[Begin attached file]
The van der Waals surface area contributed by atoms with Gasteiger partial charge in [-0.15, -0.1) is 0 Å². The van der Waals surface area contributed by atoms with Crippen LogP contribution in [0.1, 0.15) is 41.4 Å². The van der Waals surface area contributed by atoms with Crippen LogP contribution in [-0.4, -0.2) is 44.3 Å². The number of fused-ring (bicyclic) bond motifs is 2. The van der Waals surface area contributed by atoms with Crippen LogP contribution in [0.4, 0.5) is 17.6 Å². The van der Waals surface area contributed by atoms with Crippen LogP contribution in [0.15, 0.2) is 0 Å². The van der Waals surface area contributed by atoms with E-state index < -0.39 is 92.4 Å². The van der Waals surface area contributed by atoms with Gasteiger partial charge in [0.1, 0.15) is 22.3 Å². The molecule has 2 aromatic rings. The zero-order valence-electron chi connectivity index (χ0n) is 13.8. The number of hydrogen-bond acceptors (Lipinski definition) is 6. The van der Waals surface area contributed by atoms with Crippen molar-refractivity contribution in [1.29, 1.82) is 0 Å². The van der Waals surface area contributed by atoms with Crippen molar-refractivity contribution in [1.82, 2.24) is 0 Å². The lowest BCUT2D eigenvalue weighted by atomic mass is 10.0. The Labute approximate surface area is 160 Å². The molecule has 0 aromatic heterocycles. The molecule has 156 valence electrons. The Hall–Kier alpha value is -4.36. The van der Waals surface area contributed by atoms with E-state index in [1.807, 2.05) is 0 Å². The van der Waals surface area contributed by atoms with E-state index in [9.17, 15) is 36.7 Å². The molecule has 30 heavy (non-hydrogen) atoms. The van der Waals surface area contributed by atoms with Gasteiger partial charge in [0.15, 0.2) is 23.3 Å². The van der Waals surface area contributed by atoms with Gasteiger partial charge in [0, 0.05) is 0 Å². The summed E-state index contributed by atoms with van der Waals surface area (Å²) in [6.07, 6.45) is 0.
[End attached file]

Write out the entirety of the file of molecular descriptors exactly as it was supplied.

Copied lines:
The van der Waals surface area contributed by atoms with Gasteiger partial charge in [-0.15, -0.1) is 0 Å². The van der Waals surface area contributed by atoms with Crippen LogP contribution in [0.1, 0.15) is 41.4 Å². The van der Waals surface area contributed by atoms with Crippen LogP contribution in [-0.4, -0.2) is 44.3 Å². The number of fused-ring (bicyclic) bond motifs is 2. The van der Waals surface area contributed by atoms with Crippen LogP contribution in [0.4, 0.5) is 17.6 Å². The van der Waals surface area contributed by atoms with Crippen LogP contribution in [0.15, 0.2) is 0 Å². The van der Waals surface area contributed by atoms with E-state index < -0.39 is 92.4 Å². The van der Waals surface area contributed by atoms with Gasteiger partial charge in [0.1, 0.15) is 22.3 Å². The molecule has 2 aromatic rings. The zero-order valence-electron chi connectivity index (χ0n) is 13.8. The number of hydrogen-bond acceptors (Lipinski definition) is 6. The van der Waals surface area contributed by atoms with Crippen molar-refractivity contribution in [1.29, 1.82) is 0 Å². The van der Waals surface area contributed by atoms with Crippen molar-refractivity contribution in [1.82, 2.24) is 0 Å². The lowest BCUT2D eigenvalue weighted by atomic mass is 10.0. The Labute approximate surface area is 160 Å². The molecule has 0 aromatic heterocycles. The molecule has 156 valence electrons. The Hall–Kier alpha value is -4.36. The van der Waals surface area contributed by atoms with E-state index in [1.807, 2.05) is 0 Å². The van der Waals surface area contributed by atoms with E-state index in [9.17, 15) is 36.7 Å². The molecule has 30 heavy (non-hydrogen) atoms. The van der Waals surface area contributed by atoms with Gasteiger partial charge in [0.15, 0.2) is 23.3 Å². The van der Waals surface area contributed by atoms with Gasteiger partial charge in [0, 0.05) is 0 Å². The summed E-state index contributed by atoms with van der Waals surface area (Å²) in [6.07, 6.45) is 0.